The Fire is Put Out, But the Price is High

Fire control teams, Marines, and other sailors had the fires on the flight deck under control  by 12:15, and kept on clearing the super-heated steel, and the smoke on the lower decks until the situation was finally brought completely under control by 1:42 p.m. But due to smaller fires, and added flare-ups, the fire was not officially declared out once and for all until 4:00 a.m. the next morning. The crew of the
Forrestal had literally saved their ship.  As McCain concluded:

"The fires were consuming the Forrestal.  I thought she might sink.  But the crew's heroics kept her afloat.  Men sacrificed their lives for one another and for their ship.  Many of them were only eighteen or nineteen years old.  They fought the inferno with a tenacity usually 
reserved for hand-to-hand combat.  They fought it all day and well into the next, and they saved the Forrestal."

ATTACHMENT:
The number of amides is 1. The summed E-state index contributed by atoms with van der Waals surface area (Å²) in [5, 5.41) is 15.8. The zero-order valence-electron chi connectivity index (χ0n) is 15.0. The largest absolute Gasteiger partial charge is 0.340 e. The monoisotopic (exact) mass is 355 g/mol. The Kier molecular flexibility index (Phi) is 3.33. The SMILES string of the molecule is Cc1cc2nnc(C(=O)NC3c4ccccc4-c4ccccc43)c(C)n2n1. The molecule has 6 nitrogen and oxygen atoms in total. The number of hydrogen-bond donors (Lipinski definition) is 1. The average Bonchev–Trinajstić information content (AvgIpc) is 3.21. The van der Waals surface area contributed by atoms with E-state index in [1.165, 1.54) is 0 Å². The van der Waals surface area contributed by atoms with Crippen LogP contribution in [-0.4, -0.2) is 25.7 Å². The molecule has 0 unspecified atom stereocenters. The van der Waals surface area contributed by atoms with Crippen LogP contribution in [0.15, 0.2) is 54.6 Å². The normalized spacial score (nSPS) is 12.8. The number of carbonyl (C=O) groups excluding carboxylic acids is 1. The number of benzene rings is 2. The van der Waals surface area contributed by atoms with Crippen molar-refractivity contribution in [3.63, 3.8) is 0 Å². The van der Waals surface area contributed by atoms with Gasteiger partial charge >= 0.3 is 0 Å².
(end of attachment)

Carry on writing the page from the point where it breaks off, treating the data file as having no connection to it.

The U.S.S. Forrestal (Pictured above one month after the fire) had lost 134 men killed and 161 men injured.  Plus an enormous amount of equipment, jet planes, and ordinance had either been destroyed, or pushed overboard to prevent further explosions.  From September 1967 to April of 1968, she underwent extensive repairs, and by April 15, 1968, she sailed out off the coast of Virginia, to begin her first post-repair trials.


Sources:

"The Faith of  My Fathers" by Sen. John McCain with Mark Salter, Harper Collins Publiishers, New York, 1999.

http://en.wikipedia.org/wiki/1967_USS_Forrestal_fire

http://www.history.com/this-day-in-history/rocket-causes-deadly-fire-on-aircraft-carrier

















Wednesday, July 23, 2014

JULY 23 = Ulysses S. Grant Dies



“I have witnessed since my sickness just what I have wished to see since the war: harmony and good feeling between the sections...”